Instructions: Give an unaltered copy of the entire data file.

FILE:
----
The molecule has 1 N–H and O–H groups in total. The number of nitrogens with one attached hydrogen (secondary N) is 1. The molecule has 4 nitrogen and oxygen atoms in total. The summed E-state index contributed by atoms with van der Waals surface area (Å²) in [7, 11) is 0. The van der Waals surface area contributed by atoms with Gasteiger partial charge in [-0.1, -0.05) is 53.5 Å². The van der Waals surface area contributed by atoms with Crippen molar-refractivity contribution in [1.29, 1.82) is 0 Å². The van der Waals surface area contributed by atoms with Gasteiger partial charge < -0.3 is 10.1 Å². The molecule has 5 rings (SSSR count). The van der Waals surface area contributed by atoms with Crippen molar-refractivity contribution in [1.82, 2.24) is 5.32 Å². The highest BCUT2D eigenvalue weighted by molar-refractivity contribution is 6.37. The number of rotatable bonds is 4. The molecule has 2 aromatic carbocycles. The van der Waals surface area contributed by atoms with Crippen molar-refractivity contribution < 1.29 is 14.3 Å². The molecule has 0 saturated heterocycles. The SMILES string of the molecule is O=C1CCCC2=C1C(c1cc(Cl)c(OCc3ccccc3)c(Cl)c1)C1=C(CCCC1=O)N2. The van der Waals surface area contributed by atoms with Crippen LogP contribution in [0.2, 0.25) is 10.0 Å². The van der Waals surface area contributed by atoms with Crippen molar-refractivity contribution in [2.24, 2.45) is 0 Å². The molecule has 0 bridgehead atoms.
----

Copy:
The molecule has 1 N–H and O–H groups in total. The number of nitrogens with one attached hydrogen (secondary N) is 1. The molecule has 4 nitrogen and oxygen atoms in total. The summed E-state index contributed by atoms with van der Waals surface area (Å²) in [7, 11) is 0. The van der Waals surface area contributed by atoms with Gasteiger partial charge in [-0.1, -0.05) is 53.5 Å². The van der Waals surface area contributed by atoms with Crippen molar-refractivity contribution in [1.29, 1.82) is 0 Å². The van der Waals surface area contributed by atoms with Gasteiger partial charge < -0.3 is 10.1 Å². The molecule has 5 rings (SSSR count). The van der Waals surface area contributed by atoms with Crippen molar-refractivity contribution in [1.82, 2.24) is 5.32 Å². The highest BCUT2D eigenvalue weighted by molar-refractivity contribution is 6.37. The number of rotatable bonds is 4. The molecule has 2 aromatic carbocycles. The van der Waals surface area contributed by atoms with Crippen molar-refractivity contribution < 1.29 is 14.3 Å². The molecule has 0 saturated heterocycles. The SMILES string of the molecule is O=C1CCCC2=C1C(c1cc(Cl)c(OCc3ccccc3)c(Cl)c1)C1=C(CCCC1=O)N2. The van der Waals surface area contributed by atoms with Crippen LogP contribution in [0.2, 0.25) is 10.0 Å². The van der Waals surface area contributed by atoms with Crippen molar-refractivity contribution in [2.24, 2.45) is 0 Å². The molecule has 0 bridgehead atoms.